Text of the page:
INTRODUCTIONThe current interest in the development of offshore wind farms is twofold. On the one hand it is the result of the new climate policy on the international as well as regional level. In the UN Framework Convention on Climate Change from 1992 the so-called Annex 1 countries agreed to reduce the emission of greenhouse gases. In the 1997 Kyoto Protocol of the UN Framework Convention on Climate Change it was explicitly agreed upon a reduction of overall emissions of such gases by at least 5 % below 1990 levels in the commitment period 2008 to 2012 . On the regional level, Member States of the European Community are confronted with Directive 2001/77/EC which aims at an increased use of renewable energy sources in electricity production. On the other hand onshore wind developers are confronted with problems such as civil complaints due to noise, size and appearance of such turbines; also wind tends to blow usually lesser onshore than offshore which causes profit and effectivity problems; finally, there is a space problem. Which European country may for example be able to erect a wind farm onshore consisting of hundreds of turbines without getting serious problems with national laws and the community as such? To produce on a profitable level, to circumvent national jurisdiction and to fulfil their international as well as regional obligations countries were forced to seek new solutions.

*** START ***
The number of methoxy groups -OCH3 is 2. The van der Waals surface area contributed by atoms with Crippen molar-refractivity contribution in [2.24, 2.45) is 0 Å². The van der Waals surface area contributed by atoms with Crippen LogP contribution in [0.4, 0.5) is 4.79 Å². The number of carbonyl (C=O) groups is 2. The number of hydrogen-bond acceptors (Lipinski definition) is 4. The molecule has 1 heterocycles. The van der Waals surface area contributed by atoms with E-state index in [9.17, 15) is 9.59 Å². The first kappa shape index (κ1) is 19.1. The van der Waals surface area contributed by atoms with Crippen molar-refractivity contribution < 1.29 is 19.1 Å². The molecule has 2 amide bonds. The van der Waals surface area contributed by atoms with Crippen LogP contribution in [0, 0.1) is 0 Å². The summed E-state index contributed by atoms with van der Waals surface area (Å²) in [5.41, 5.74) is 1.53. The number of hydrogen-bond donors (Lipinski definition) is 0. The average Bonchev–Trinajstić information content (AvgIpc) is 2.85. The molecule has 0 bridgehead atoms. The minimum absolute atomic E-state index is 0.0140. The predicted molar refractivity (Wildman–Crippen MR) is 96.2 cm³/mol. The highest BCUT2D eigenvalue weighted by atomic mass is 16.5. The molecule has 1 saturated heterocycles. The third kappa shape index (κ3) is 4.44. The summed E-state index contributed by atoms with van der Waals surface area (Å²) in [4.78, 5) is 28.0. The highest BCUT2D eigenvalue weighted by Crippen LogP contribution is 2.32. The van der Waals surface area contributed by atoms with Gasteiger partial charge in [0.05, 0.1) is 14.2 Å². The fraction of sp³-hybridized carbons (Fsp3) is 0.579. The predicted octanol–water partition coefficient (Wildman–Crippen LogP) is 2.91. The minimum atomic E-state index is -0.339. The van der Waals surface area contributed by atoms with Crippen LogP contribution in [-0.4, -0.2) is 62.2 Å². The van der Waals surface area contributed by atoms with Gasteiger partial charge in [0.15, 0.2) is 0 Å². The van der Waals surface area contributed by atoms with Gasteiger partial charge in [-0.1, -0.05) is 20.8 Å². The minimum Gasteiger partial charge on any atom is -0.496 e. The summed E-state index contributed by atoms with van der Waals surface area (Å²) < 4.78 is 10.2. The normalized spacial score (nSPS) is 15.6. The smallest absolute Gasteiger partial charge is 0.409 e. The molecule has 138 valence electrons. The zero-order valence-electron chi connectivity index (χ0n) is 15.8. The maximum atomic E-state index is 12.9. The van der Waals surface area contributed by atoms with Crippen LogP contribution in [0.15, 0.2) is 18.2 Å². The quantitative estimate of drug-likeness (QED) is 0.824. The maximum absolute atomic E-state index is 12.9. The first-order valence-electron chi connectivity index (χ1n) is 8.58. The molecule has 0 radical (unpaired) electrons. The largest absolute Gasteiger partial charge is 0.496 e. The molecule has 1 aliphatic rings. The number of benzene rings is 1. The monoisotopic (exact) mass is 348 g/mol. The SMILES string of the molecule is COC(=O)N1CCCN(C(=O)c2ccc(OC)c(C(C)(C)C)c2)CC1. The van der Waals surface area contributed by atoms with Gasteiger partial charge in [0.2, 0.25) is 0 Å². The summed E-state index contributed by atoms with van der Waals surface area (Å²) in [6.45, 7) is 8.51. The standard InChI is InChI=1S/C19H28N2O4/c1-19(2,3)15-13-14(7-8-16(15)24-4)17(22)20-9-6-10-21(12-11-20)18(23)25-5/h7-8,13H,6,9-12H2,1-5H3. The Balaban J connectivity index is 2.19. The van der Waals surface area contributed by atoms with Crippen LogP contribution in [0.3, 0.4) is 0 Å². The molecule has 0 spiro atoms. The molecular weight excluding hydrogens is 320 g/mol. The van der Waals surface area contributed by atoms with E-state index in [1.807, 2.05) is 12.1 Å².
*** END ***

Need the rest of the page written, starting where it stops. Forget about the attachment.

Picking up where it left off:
Many of the best wind sources lie offshore in open marine waters, some within but most beyond States’ territorial sea. While to date only two wind farms are truly operated under offshore conditions , offshore wind farms are likely to multiply during this decade because wind farms extending beyond territorial waters are starting to emerge .
Developers of offshore wind farms are therefore not only faced with technological challenges but also with legal and regulatory challenges, as a new legal framework needs to be established .
The following work will examine the currently existing legal framework upon its applicability and suitability in relation to offshore wind farms under international law here in particular under the 1982 United Nations Convention on the Law of the Sea (UNCLOS) . The focus will explicitly placed on UNCLOS. Some issues under international environmental law will be discussed as well, however, not in further detail.
The work will be split up in three parts which intends to cover the whole “lifespan” of such a farm. Part I deals with the construction and planning of an offshore wind farm; Part II shows upon interesting issues concerning the operation of such a farm; and Part III will discuss the issue of decommissioning.